“White Trash: The 400-Year Untold History of Class in America” was released June, 21 via Amazon

They’ve been called waste people. Off­s­courings. Lubbers. Bogtrotters. Rascals. Rubbish. Squatters. Crackers. Clay-eaters. Tackies. Mudsills. Scalawags. Briar hoppers. Hill­billies. Low-downers. White niggers. Degen­erates. Red­necks. Trailer trash. Swamp people.

But most people call them white trash. And, some would say, many of them are the sup­porting base of Donald Trump’s rise to promi­nence.

These are the descriptive titles Nancy Isenberg has given poor whites in “White Trash: The 400-Year Untold History of Class in America,” pub­lished June 21, 2016.

We are raised to believe America is the land of equal oppor­tunity for all. Isenberg squashes this myth — but not in the way you might expect. She does not defame America for its sinful treatment of blacks, but for its class structure that pri­marily abused poor, white south­erners.

“White Trash” reex­amines American history through the lens of socioe­co­nomic class.

Although all history prior to the New World is viewed in terms of ruling class versus the common people, American his­to­rians trag­i­callyor rather, pur­pose­fullyleave out important class dis­tinc­tions.

Colonists came to the New World for reli­gious and eco­nomic freedom, according to the main­stream nar­rative. But Isenberg sug­gests the colonists were “roguish high­waymen, mean vagrants, Irish rebels, known whores, and an assortment of con­victs.” Few people went to the colonies to pursue a “divine plan” or establish a “city upon a hill.” She says the British Crown sent “waste people” to work in a “waste land.”

Isenberg avoids the left-right par­adigm of American history. This gives her freedom to crit­icize American history, without dis­missing it because of its blunders, such as slavery.

Isenberg illu­mi­nates a belief widely held from America’s col­o­nization to the Civil War: “Slavery was a dan­gerous con­tagion spreading death and decay, and feeding a class war by ‘depop­u­lating’ the nation of its white inhab­i­tants.”

By “depop­u­lating,” Isenberg means slavery ren­dered poor whites useless. White trash could not find work, and some did not desire to work. Those who didn’t want work starved and ate clay, while those who wanted work moved West in search of it.

Slave-owners and upper-class whites con­vinced white trash of the necessity of slavery. They claimed the Southern economy could not survive without it.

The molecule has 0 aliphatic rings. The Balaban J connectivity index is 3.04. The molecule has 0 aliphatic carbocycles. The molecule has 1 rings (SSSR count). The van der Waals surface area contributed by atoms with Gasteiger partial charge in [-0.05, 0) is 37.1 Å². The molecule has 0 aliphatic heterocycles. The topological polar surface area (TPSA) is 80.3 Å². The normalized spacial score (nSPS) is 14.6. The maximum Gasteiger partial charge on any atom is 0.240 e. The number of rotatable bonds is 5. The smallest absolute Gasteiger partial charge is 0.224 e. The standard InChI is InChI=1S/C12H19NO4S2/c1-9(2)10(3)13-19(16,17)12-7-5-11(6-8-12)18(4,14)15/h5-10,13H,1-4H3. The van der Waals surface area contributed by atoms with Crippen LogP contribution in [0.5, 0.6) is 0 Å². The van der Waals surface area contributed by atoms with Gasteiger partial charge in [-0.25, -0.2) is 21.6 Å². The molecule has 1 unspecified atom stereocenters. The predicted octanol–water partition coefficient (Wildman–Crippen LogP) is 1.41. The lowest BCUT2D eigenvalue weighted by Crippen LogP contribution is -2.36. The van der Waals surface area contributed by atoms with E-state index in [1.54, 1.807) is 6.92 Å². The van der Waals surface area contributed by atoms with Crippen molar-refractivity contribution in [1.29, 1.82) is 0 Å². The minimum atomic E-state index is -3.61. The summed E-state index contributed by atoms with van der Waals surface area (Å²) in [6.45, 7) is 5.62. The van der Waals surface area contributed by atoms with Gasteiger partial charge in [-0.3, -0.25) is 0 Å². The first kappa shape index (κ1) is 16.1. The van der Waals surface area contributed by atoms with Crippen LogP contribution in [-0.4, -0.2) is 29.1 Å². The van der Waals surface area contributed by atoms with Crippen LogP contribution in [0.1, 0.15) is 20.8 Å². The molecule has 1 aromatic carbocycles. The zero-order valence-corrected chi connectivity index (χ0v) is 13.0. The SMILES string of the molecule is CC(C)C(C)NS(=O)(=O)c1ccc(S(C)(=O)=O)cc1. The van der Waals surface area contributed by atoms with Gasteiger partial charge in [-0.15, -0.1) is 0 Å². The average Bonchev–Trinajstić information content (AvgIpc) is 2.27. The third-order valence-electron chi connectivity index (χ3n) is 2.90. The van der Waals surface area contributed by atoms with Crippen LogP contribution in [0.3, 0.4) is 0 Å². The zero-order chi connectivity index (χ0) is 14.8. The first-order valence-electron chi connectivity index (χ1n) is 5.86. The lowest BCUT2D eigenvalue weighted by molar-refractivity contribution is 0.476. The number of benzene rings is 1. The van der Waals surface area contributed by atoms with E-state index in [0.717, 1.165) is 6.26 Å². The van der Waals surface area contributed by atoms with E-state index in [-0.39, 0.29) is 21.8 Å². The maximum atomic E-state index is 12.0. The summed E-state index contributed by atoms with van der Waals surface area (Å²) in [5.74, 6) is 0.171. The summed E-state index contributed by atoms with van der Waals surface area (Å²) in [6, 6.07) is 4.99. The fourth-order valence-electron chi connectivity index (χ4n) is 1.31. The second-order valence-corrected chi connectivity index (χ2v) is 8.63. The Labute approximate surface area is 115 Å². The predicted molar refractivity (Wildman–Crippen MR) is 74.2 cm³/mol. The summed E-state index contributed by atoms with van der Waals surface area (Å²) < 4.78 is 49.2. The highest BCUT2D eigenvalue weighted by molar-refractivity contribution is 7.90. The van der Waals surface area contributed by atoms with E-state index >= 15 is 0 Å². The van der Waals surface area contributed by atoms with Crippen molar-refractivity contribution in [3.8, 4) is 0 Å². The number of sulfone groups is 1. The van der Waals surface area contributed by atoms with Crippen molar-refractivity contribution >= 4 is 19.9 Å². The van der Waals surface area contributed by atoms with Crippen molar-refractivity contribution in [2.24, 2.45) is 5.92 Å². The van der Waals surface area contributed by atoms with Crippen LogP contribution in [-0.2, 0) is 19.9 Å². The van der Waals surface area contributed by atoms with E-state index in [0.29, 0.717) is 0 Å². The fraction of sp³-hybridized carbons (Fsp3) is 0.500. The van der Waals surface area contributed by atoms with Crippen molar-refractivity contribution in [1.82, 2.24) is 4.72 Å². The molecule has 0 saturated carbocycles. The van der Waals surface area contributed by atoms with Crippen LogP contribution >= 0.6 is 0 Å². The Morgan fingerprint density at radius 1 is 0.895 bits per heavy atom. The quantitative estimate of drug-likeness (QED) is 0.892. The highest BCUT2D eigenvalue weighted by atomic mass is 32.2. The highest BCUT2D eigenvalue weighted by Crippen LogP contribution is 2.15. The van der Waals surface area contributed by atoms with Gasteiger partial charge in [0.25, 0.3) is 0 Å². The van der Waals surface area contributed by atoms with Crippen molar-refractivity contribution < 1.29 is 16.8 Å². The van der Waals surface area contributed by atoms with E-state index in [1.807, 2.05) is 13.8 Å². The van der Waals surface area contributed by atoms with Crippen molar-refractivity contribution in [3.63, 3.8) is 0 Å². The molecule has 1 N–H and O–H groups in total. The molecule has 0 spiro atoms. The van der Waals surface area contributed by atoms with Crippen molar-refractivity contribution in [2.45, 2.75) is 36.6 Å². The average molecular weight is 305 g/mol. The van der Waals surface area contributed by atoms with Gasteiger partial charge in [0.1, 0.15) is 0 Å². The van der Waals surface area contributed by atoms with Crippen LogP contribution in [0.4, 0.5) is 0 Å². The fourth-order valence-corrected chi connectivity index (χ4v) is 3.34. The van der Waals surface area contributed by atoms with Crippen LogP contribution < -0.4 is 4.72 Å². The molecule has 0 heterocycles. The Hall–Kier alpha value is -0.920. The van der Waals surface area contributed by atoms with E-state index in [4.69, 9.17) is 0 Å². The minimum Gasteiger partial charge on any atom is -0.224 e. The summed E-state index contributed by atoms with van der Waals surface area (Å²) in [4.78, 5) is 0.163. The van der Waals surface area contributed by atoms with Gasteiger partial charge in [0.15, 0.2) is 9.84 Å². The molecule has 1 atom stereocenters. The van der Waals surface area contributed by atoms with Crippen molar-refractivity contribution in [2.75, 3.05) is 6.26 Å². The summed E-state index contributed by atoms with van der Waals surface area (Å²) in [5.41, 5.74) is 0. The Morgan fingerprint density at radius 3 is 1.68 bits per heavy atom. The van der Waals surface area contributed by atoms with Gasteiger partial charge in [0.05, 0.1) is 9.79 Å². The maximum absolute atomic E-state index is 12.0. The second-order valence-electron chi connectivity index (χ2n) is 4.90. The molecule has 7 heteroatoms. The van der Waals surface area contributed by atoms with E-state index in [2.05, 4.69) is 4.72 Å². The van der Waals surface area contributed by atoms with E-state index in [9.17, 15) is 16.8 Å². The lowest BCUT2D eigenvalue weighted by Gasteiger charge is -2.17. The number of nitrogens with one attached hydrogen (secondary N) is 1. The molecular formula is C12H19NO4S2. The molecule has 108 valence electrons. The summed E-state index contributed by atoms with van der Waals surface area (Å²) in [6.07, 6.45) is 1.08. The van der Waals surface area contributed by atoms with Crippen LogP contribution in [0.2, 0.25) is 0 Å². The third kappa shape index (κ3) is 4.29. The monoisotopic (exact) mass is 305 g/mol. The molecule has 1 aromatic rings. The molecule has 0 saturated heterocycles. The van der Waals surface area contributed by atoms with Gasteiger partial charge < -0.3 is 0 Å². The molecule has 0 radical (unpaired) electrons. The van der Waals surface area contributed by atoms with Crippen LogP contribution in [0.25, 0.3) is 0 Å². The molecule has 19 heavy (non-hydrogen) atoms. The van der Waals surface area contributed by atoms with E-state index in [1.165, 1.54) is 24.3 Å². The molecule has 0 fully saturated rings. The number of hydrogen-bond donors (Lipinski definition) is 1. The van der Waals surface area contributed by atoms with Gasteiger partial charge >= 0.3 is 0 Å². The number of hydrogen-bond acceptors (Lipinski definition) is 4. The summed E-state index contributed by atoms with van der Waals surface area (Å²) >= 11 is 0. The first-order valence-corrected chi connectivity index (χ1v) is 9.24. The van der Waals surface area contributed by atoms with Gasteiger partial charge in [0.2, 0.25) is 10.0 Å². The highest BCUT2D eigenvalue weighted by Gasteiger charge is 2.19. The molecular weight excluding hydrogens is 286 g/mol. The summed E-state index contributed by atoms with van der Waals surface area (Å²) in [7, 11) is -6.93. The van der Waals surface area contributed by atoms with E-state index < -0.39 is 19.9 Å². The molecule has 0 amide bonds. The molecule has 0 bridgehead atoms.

According to the southern traveler and writer Hinton Helper, “Economies dependent on one source of wealth created extreme class con­di­tions.”

In the South’s case, cotton created huge class divi­sions. But the biggest factor was poor whites’ belief that even though they lived in squalor, they were still viewed more highly than slaves, which was not true. Slave-owning whites despised white trash.

Isenberg sum­ma­rized Helper’s view of white trash: “Their igno­rance and docility had made them worse than Russian serfs when they com­pli­antly voted the ‘slaveocrats’ into office time and again.”

Perhaps the most shocking section of “White Trash” is Andrew Johnson’s speech to a South Car­olinian del­e­gation, in which he said, “While this rebellion has eman­ci­pated a great many negroes, it has eman­ci­pated still more white men.”

Isenberg crit­i­cizes the government’s failure to establish a market economy: “A slave economy monop­o­lized the soil while closing off oppor­tu­nities for non-slave­holding white men to support their fam­ilies and advance in a free-market economy,” Isenberg said.

Unfor­tu­nately, Isenberg seems to have aban­doned the pos­si­bility of a truly free market economy.

“Markets did not at any time, and do not now, mag­i­cally pave the way for the most tal­ented to be rewarded; the well-con­nected were and are pref­er­en­tially treated,” she said.

Isenberg does not give a clear-cut solution to the problem of a per­petual under­class; she only shows it exists.

Whether markets or gov­ernment inter­vention provide the solution to America’s class structure is at the center of the United States’ political debates.

The 2016 pres­i­dential race is proof that two of Isenberg’s findings ring true for American voters in 2016. Donald Trump, a man who speaks in short, pow­erful phrases at about a fourth-grade level, appeals to the American voter who “had to be wooed for his vote. He had no patience for a can­didate who refused to speak his lan­guage.”

And the man who tweeted that “The beauty of me is that I’m very rich” knows how to par­tic­ipate in Andrew Jackson’s “game of brag.”

Trump exem­plifies Isenberg’s thesis: Those born into wealth and power rule America, while the scalawags, lubbers, and mudsills buy into their charade and allow their reign to con­tinue.
“White Trash: The 400-Year Untold History of Class in America” was Released June 21, 2016, and can be bought at major book­sellers and Amazon.